Ryan Giggs, Imogen Thomas, the super-injunction and Twitter (Video & Opinion)

    In the Ryan-Giggs-Imogen-Thomas-super-injunction comedy (the 3D version comes out this summer, but you can see a trailer below), public outrage (generated by the press) at the enforced censorship has muddled the actual issue.

    Ryan Giggs is a footballing legend – 12 league titles and his longevity outweigh whatever Wales could not accomplish at the international level – and yes, he is, alleged extra-marital affair or not, a role model for aspiring footballers everywhere.

    But the key here is that he’s a footballing role model, a template presented to young kids on how to take care of your fitness and health off the pitch. Professionally, and that is the only sphere in which Giggsy is of any relevance to football fans, he is an exemplary role model.

    In his personal life, what he does is his own business. If the girl (Imogen Thomas) then decides to sell her story to the press, or if the press decides to cash in on the ‘story’ because they know they can hoodwink the general public into not being able to differentiate between professional and personal role models, then we have to question the actions of the press and Imogen Thomas with the same vigour and feigned anger as we question the super-injunction.

    Yes, Ryan Giggs is a public figure and as such, nothing remains in the personal domain. On the other hand, there is something morally corrupt about sleeping with a married man and then making money off your story, just as there is something wrong with the false morality perpetrated by the British press, of whom a significant minority of individuals are as morally corrupt as the people they are covering.

    Infidelity research estimates the % of married men having extra-marital affairs between 20% to 50%, which means that between 1 in 5 to 1 in 2 married folks raising hell about Ryan Giggs’ superinjunction have cheated on their wives.

    The media’s moral compass is so far up their own arse that they can’t figure out what’s genuinely wrong and what is just average human nature. And when these misguided people shape the public’s opinions, then there’s no surprise that there is such a large disconnect between footballers and fans.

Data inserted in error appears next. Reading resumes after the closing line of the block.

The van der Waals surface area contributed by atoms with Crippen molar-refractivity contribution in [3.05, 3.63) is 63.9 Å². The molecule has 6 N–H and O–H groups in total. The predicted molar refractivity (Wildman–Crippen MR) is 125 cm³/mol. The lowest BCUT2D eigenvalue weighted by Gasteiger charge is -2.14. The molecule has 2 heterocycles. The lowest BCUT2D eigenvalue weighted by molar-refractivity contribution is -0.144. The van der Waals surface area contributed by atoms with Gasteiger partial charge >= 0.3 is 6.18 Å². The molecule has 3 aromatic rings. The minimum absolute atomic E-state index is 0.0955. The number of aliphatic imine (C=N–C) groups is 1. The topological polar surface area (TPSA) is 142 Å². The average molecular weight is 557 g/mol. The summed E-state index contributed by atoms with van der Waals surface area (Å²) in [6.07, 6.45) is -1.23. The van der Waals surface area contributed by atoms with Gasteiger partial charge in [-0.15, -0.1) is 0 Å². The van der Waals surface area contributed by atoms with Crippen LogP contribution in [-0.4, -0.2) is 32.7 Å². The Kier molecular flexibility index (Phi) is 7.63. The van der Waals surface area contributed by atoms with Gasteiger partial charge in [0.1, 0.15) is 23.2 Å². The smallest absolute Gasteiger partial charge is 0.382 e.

We make footballers into heroes or villains, gods or demons, and then we wonder why they are not more like us. The common footballer, just like the common man, is flawed. Deal with it.

    When it comes to the family finding out, I’m reminded of this one sentiment that came from Coleen Rooney’s camp in the aftermath of the Rooney affair being publicised last year. It wasn’t the affair that really hurt Coleen but the public embarrassment that she had to experience as a result of it being front page news across the country.

    It seems that in the process of ‘putting Rooney in his place’, we ended up hurting the one person who had already been wronged, thus doubling her agony.

    Should public figures who rely on their ‘wholesome’ image be publicly embarrassed if they put up a false front? Yes. Should their families be similarly embarrassed, which inevitably happens with the moral outrage that accompanies these stories? I don’t think that’s an acceptable cost.

    I sincerely hope that Ryan Giggs can come out after the Champions League final (28th) / title winning parade (30th) and openly talk to the press about what has happened. He has tried to keep it under wraps after the story was sold to the press, and he has failed. We have to remember that while professionally he is a legend and a role model, in the personal domain he is just another married man. A statistic. A human being.

    And with that, here’s the NMA TV video made on the whole Giggs-Thomas-Twitter-superinjunction madness.